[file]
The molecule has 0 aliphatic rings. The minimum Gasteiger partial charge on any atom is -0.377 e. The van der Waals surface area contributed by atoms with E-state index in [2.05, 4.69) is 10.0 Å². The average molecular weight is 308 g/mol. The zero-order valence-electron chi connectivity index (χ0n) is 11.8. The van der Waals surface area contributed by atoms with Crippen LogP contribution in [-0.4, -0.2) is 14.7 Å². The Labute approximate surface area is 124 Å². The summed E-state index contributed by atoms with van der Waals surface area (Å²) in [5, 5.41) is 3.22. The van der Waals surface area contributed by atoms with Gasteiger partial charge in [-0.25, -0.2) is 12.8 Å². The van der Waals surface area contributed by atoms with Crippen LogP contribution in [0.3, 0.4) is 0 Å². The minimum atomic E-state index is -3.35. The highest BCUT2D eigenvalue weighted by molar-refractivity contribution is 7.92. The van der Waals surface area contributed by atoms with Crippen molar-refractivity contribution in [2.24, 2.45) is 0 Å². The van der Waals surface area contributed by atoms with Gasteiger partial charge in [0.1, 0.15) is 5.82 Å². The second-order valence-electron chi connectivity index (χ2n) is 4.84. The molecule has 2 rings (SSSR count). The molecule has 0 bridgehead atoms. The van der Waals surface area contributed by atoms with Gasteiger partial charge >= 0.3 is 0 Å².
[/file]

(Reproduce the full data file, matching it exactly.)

The molecule has 0 aliphatic rings. The minimum Gasteiger partial charge on any atom is -0.377 e. The van der Waals surface area contributed by atoms with E-state index in [2.05, 4.69) is 10.0 Å². The average molecular weight is 308 g/mol. The zero-order valence-electron chi connectivity index (χ0n) is 11.8. The van der Waals surface area contributed by atoms with Crippen LogP contribution in [-0.4, -0.2) is 14.7 Å². The Labute approximate surface area is 124 Å². The summed E-state index contributed by atoms with van der Waals surface area (Å²) in [5, 5.41) is 3.22. The van der Waals surface area contributed by atoms with Gasteiger partial charge in [-0.25, -0.2) is 12.8 Å². The van der Waals surface area contributed by atoms with Crippen LogP contribution in [0.3, 0.4) is 0 Å². The minimum atomic E-state index is -3.35. The highest BCUT2D eigenvalue weighted by molar-refractivity contribution is 7.92. The van der Waals surface area contributed by atoms with Crippen molar-refractivity contribution in [2.24, 2.45) is 0 Å². The van der Waals surface area contributed by atoms with Gasteiger partial charge in [0.1, 0.15) is 5.82 Å². The second-order valence-electron chi connectivity index (χ2n) is 4.84. The molecule has 2 rings (SSSR count). The molecule has 0 bridgehead atoms. The van der Waals surface area contributed by atoms with Gasteiger partial charge >= 0.3 is 0 Å².